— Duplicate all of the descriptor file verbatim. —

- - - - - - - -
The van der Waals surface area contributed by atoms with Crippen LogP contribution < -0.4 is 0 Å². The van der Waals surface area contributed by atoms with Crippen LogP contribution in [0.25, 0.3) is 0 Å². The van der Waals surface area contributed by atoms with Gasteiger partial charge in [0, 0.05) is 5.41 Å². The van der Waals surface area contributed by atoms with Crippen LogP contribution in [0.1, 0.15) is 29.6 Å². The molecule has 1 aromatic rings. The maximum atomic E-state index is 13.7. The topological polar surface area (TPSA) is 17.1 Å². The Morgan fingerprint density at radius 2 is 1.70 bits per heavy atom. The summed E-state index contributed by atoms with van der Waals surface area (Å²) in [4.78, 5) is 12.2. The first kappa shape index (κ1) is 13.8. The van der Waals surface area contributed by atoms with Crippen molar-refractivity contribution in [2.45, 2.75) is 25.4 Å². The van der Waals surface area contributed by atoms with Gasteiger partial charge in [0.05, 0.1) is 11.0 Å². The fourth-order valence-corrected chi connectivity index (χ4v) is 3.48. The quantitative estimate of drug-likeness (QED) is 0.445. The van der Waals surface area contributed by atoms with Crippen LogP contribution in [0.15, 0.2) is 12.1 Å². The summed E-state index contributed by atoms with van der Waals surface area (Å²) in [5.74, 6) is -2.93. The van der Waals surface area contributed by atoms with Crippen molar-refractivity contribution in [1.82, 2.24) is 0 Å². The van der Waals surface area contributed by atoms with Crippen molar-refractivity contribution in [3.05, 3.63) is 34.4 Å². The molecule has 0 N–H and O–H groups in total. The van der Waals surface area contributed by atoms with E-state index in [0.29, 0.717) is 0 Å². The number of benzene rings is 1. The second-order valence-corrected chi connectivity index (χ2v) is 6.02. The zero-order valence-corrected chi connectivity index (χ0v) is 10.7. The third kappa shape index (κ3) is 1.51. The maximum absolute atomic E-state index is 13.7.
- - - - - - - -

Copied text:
The van der Waals surface area contributed by atoms with Crippen LogP contribution < -0.4 is 0 Å². The van der Waals surface area contributed by atoms with Crippen LogP contribution in [0.25, 0.3) is 0 Å². The van der Waals surface area contributed by atoms with Gasteiger partial charge in [0, 0.05) is 5.41 Å². The van der Waals surface area contributed by atoms with Crippen LogP contribution in [0.1, 0.15) is 29.6 Å². The molecule has 1 aromatic rings. The maximum atomic E-state index is 13.7. The topological polar surface area (TPSA) is 17.1 Å². The Morgan fingerprint density at radius 2 is 1.70 bits per heavy atom. The summed E-state index contributed by atoms with van der Waals surface area (Å²) in [4.78, 5) is 12.2. The first kappa shape index (κ1) is 13.8. The van der Waals surface area contributed by atoms with Crippen molar-refractivity contribution in [2.45, 2.75) is 25.4 Å². The van der Waals surface area contributed by atoms with Gasteiger partial charge in [0.05, 0.1) is 11.0 Å². The fourth-order valence-corrected chi connectivity index (χ4v) is 3.48. The quantitative estimate of drug-likeness (QED) is 0.445. The van der Waals surface area contributed by atoms with Crippen LogP contribution in [0.15, 0.2) is 12.1 Å². The summed E-state index contributed by atoms with van der Waals surface area (Å²) in [5.74, 6) is -2.93. The van der Waals surface area contributed by atoms with Crippen molar-refractivity contribution in [1.82, 2.24) is 0 Å². The van der Waals surface area contributed by atoms with Crippen molar-refractivity contribution in [3.05, 3.63) is 34.4 Å². The molecule has 0 N–H and O–H groups in total. The van der Waals surface area contributed by atoms with E-state index in [0.29, 0.717) is 0 Å². The number of benzene rings is 1. The second-order valence-corrected chi connectivity index (χ2v) is 6.02. The zero-order valence-corrected chi connectivity index (χ0v) is 10.7. The third kappa shape index (κ3) is 1.51. The maximum absolute atomic E-state index is 13.7.